(Niu Rou Mian, or Beef Noodles)
Price: 6 RMB, 90 cents USD



While the name of these noodles doesn't indicate it, it is worth noting for any of you planning on studying in China that these are in fact spicy beef noodles. Nothing to terribly overpowering, just spicy enough to enliven the tastebuds and make your nose run. One of my favorite dishes at the dining hall - cheap and tasty!

Ingredients: Noodles, obviously. Combined with a few spoonfuls of broth, a spoon of beef chunks (that I try not to look at too closely), bok choy, corn and peas,and various spices, including one shaped like a flower, which is pretty cool.

Monday, November 8, 2010

On Technology and Life

Oh technology, thou art a double edged sword.

On the one hand, the technological advances have been fantastic. When I was in Germany a couple years ago, the only contact I had with home is a once-weekly phone call. Looking back, I'm not entirely sure how I managed 8 weeks without email, but back then I didn't really use it, I guess (Besides, I should be able to survive w/o email for 8 weeks even now...but with school, it's kind of impossible). Nowadays, between Skype and Facebook, I'm not missing anything more at home than I would if I was in Chicago. Especially Skype is really convenient - first because it's free, but also because I can make my sister show me my room, to ensure that she hasn't taken over it or turned it into a storage facility.

Of course, the downside to knowing what's going on at home also means I know what's going on in Chicago. I've gotten so many Facebook invites to cool events that I would love to go to, save for the fact that I'm about 10,000 miles away right now. Realizing that life goes on without you is a weird feeling, though I hope that doesn't sound too arrogant. I had a RSO committee meeting that was in the Reynolds club, and I was on skype. Getting to see such a familiar landmark, and realizing that all my friends were having a normal school quarter in Chicago was kind of weird. Cognitively, we know life continues regardless of whether you're their or not. But actually seeing it going on is kind of weird...makes you realize that you're pretty expendable, and life won't stop when you die. This post kind of veered off topic from what I was planning, but I guess these musings could lead to a bold statement - studying abroad is like dying? :)

Sunday, November 7, 2010

A Very Icy Weekend

But in the best way possible! Over the weekend, Kie, Sibei, and I went to the Cup of China figure skating competition held here in Beijing every fall. It's part of the Grand Prix of Figure Skating, which is a series of six competitions held around the world each fall, where the top international skaters compete for medals and money, but also to qualify for the Grand Prix Final, which is also being held in Beijing this year (I miss it by five days, darnit!)I was really excited to be here for the Cup of China, though- I'd never gone to a major international skating competition before, and with the conversion rate, tickets were really cheap! To go to every event, the cost was $50, and that was for the best seats. Had we wanted to buy the nosebleed student tickets, we could have gone for only $10. To go to the Grand Prix event in the US, Skate America (which is next weekend, I think), would cost $100 for the cheapest seats, so this was quite the deal!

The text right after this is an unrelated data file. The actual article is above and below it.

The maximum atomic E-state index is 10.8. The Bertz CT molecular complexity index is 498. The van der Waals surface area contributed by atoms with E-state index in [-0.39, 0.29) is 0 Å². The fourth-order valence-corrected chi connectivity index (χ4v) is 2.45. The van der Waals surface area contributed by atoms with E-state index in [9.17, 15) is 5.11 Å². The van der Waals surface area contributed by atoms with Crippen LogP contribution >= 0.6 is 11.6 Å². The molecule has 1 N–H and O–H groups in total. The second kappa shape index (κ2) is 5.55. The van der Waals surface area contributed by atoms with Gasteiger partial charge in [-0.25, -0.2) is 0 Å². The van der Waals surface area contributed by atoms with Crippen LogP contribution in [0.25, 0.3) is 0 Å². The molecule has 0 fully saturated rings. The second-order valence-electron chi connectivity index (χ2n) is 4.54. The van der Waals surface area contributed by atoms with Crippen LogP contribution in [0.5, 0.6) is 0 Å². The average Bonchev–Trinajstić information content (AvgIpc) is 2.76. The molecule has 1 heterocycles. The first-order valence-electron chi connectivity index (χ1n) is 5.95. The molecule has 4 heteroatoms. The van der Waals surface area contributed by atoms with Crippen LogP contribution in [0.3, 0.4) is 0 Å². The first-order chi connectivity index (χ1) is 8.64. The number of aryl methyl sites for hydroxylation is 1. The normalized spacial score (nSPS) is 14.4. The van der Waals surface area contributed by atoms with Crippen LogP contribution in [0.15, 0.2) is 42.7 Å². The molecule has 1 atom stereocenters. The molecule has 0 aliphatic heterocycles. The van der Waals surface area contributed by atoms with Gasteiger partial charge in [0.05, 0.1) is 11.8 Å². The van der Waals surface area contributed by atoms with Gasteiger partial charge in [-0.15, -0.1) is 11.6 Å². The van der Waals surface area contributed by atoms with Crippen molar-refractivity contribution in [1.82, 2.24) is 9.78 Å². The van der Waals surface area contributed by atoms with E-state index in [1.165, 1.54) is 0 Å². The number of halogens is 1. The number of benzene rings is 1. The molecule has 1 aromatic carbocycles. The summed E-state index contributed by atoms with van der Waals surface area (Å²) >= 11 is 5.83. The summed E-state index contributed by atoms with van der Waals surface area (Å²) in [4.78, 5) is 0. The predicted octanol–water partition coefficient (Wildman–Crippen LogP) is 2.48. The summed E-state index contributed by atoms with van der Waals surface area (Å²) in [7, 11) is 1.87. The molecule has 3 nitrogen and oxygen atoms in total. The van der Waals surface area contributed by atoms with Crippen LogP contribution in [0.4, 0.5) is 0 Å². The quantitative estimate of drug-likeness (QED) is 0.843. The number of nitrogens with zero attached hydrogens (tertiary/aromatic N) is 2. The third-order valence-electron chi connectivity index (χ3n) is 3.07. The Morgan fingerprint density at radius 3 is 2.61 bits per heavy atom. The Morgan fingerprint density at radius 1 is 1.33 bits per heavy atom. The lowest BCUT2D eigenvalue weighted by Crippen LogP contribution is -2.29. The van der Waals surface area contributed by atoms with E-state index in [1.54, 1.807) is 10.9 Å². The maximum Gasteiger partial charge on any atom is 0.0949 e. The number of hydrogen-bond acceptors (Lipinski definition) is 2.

The competition was held at Capital Indoor Gymnasium, which is only about 15 minutes away from Renmin. It's also where the Chinese national skating team practices, and was a location for the Beijing Olympics. (What it hosted, we're not sure - it was kind of a small venue)Walking in, I was surprised by the size - having watched youtube videos from last year's competition held in the same place, I was expecting it to be bigger. All the better to see the skaters, though, and we had seats right behind the judges, which was great. The skating itself was fantastic, but I won't go into massive analysis of it - but one of the US's men and a pairs team were on the podium!

The best part, other than watching the skating, was getting to cheer on the US skaters in a foreign country. Had we been in the US, it wouldn't have been nearly as much fun, since everyone else would have been screaming just as loud. Here, however, the audience's response to non-Chinese skaters was...lukewarm, at best. Whenever one of our skaters took the ice, we screamed when they were announced, we yelled in unison, "Go !!!!". Several of the skaters looked at us and smiled after hearing their names, and the audience surrounding us tended to look at us, too.